Robert J. Shiller, Professor of Economics at Yale and winner of a Nobel Prize for his work on financial bubbles, has come out yet again against Bitcoin stating that it may be just another failed currency experiment.
In his article entitled, “The Old Allure of New Money,” Shiller recounts a number of “revolutionary” and failed attempts at creating new forms of currency outside traditional monetary systems:
- an attempt by the proprietor of the Cincinnati Times Store in 1827 to trade merchandise for work using labour notes to keep track;
- an attempt in London by “father of socialism” Robert Owen to establish a National Equitable Labour Exchange using “time money” as currency.
According to Shiller, it’s the combining of the abstract mystique of money with that of technology that has historically created particularly potent forms of gaga.
Technocrats in the 1930s proposed that value be doled out to individuals in the form “energy certificates” representing a percentage of a nation’s total energy supply.
“The Technocracy fad proved to be short-lived, though, after top scientists debunked the idea’s technical pretensions,” writes Shiller.
Shiller writes that after proposing an electricity-backed dollar in 1932, the American economist John Pease Norton was ridiculed by an newspaper columnist who mused on the idea of sending tax payments to the government in the form of “300 volts.”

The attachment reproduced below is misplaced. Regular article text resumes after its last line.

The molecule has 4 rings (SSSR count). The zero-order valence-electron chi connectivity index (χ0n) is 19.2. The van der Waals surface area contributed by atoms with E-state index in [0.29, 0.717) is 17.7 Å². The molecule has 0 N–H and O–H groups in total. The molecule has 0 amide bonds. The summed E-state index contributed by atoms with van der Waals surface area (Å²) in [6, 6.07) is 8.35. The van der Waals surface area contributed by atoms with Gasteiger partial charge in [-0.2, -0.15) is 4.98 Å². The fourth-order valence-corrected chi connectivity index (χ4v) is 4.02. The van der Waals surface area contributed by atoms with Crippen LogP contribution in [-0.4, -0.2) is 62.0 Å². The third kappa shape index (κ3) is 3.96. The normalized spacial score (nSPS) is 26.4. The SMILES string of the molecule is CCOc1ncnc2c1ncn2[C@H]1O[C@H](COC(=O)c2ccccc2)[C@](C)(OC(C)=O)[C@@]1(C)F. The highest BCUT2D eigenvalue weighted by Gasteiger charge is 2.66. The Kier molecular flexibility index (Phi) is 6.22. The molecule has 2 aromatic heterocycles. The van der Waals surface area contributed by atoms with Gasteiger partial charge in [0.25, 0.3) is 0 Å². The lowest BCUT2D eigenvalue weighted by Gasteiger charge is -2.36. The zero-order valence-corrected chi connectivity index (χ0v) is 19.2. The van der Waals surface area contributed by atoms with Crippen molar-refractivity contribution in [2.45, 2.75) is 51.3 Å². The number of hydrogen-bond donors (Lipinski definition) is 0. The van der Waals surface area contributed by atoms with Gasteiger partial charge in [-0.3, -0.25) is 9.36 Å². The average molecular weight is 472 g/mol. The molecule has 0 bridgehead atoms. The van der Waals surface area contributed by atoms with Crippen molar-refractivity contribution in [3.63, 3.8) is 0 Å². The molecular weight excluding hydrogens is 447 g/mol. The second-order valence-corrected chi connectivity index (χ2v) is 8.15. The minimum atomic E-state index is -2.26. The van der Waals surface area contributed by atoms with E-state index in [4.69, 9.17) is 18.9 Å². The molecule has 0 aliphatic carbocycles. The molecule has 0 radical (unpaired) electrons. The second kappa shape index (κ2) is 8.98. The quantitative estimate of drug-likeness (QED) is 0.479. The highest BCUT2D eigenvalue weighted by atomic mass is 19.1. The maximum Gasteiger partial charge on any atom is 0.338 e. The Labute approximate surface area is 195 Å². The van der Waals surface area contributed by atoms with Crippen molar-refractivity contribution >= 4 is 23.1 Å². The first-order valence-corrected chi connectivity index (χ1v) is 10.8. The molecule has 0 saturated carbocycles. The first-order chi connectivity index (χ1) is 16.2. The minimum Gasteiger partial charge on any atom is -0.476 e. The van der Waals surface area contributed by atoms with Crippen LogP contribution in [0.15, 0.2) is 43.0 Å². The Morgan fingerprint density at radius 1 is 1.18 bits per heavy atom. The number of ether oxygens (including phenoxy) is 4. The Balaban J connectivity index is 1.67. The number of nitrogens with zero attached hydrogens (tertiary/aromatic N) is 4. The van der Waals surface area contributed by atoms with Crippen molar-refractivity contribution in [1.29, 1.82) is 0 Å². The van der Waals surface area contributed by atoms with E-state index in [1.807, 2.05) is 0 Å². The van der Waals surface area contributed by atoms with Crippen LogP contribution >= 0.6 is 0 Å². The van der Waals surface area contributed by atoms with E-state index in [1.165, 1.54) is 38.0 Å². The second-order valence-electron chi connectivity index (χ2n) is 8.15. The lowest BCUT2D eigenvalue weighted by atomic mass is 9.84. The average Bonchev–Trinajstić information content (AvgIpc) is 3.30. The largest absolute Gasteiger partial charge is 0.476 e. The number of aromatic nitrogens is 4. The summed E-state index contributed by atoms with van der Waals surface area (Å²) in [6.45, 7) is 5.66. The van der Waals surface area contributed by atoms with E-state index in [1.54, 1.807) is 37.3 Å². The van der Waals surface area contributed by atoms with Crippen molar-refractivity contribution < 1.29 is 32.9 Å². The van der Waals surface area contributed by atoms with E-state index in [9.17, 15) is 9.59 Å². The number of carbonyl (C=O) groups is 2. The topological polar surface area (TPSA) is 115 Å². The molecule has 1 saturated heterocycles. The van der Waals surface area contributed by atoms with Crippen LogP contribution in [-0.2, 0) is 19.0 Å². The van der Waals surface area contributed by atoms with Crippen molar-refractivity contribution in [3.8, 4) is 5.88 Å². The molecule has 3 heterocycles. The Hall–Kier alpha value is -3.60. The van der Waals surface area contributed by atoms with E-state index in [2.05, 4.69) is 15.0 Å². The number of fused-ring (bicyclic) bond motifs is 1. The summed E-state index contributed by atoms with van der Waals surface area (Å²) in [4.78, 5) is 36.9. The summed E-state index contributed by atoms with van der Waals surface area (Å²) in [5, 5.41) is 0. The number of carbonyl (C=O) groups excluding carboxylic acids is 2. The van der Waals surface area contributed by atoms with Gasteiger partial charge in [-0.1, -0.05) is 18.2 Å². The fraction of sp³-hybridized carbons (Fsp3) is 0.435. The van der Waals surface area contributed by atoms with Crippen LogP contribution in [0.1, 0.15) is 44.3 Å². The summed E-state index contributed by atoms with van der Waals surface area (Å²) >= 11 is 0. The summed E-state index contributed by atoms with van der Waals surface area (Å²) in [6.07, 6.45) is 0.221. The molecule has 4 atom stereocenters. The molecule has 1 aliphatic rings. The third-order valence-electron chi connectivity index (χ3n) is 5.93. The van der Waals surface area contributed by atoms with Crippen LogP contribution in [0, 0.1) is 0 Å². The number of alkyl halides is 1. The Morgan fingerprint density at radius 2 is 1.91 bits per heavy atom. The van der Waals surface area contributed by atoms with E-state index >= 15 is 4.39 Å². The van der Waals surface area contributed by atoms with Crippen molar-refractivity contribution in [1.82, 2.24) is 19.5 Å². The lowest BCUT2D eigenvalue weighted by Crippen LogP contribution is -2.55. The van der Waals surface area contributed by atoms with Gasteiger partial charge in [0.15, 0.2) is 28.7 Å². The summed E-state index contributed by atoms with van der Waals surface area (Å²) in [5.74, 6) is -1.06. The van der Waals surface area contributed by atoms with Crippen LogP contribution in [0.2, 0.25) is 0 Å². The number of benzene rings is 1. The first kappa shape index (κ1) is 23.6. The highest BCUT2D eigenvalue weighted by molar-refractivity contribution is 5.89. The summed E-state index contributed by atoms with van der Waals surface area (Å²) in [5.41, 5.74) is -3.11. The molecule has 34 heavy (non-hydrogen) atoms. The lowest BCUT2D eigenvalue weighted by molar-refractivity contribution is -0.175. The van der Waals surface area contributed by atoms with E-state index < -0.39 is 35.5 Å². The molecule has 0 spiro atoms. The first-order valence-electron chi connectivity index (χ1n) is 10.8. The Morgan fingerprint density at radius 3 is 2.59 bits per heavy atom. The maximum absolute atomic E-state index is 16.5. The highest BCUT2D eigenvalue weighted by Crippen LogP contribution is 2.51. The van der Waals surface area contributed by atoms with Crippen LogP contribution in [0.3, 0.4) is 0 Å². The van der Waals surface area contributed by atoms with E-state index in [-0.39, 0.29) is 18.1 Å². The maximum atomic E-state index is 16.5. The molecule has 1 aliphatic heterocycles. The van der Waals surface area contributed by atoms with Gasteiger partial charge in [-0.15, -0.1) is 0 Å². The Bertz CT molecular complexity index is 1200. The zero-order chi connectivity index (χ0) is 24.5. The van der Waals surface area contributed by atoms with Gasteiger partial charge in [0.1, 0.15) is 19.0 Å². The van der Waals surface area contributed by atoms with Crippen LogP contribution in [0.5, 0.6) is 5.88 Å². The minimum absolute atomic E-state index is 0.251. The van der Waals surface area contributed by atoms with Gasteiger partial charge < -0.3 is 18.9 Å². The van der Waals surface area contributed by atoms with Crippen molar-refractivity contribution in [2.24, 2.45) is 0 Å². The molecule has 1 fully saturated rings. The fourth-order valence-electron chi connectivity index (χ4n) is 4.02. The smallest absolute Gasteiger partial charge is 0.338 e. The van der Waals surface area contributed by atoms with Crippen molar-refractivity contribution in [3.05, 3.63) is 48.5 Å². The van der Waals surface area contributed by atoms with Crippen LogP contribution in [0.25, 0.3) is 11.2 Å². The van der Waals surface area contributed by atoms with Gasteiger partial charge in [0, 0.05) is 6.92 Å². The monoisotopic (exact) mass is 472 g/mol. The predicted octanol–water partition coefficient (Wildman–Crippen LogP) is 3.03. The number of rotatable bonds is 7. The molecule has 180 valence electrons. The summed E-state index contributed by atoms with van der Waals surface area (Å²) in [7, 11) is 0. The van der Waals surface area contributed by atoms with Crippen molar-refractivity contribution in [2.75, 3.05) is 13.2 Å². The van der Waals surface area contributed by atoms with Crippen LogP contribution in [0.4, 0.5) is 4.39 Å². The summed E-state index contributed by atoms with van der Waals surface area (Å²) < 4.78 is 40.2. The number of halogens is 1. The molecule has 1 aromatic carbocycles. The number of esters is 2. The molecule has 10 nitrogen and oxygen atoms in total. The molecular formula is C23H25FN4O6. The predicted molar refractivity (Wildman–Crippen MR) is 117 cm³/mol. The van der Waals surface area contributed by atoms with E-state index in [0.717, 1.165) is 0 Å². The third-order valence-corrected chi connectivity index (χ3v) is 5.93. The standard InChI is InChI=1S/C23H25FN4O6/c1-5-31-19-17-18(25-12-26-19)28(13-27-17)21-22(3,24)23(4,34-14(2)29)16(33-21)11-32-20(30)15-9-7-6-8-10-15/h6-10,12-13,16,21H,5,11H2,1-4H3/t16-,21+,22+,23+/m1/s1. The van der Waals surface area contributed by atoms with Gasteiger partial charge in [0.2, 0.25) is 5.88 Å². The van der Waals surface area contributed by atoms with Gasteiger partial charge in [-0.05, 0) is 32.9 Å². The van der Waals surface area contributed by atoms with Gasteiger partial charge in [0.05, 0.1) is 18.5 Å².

Shiller quotes economist Ashoka Mody who has argued that the irrational mystique, “glamour” and “revolutionary zeal” that has accompanied past monetary innovations may even have informed the “groupthink” underlying the creation of the Euro.
In his book, Euro Tragedy,: A Drama in Nine Act, Mody argued that fans of the pan- continental Euro might want to give their heads a shake for believing, “the mere existence of a single currency…would create the impetus for countries to come together in closer political embrace.”
Naive visionary notions, writes Shiller, inform the current fintech investing landscape, where, “Investing in an ICO is thought of as an entirely new inspiration,” and ICO (Initial Coin Offering) creators argue their inventions should be securities-law exempt because they’re innovative.
Shiller came down hard on Bitcoin last September when he told an interviewer at Quartz that Bitcoin was the “best (contemporary) example” of irrational exuberance. A significant driver of demand for Bitcoin was the “motivating quality” of its mysterious origin story. (Bitcoin was created by a pseudonymous cryptographer calling him or herself “Satoshi Nakamoto.” Nakamoto issued the Bitcoin software, witnessed it’s early proliferation then disappeared.)
“Have you by any chance looked at initial coin offerings?” asked the interviewer at Quartz.
“No, what’s an initial coin offering?” asked Shiller.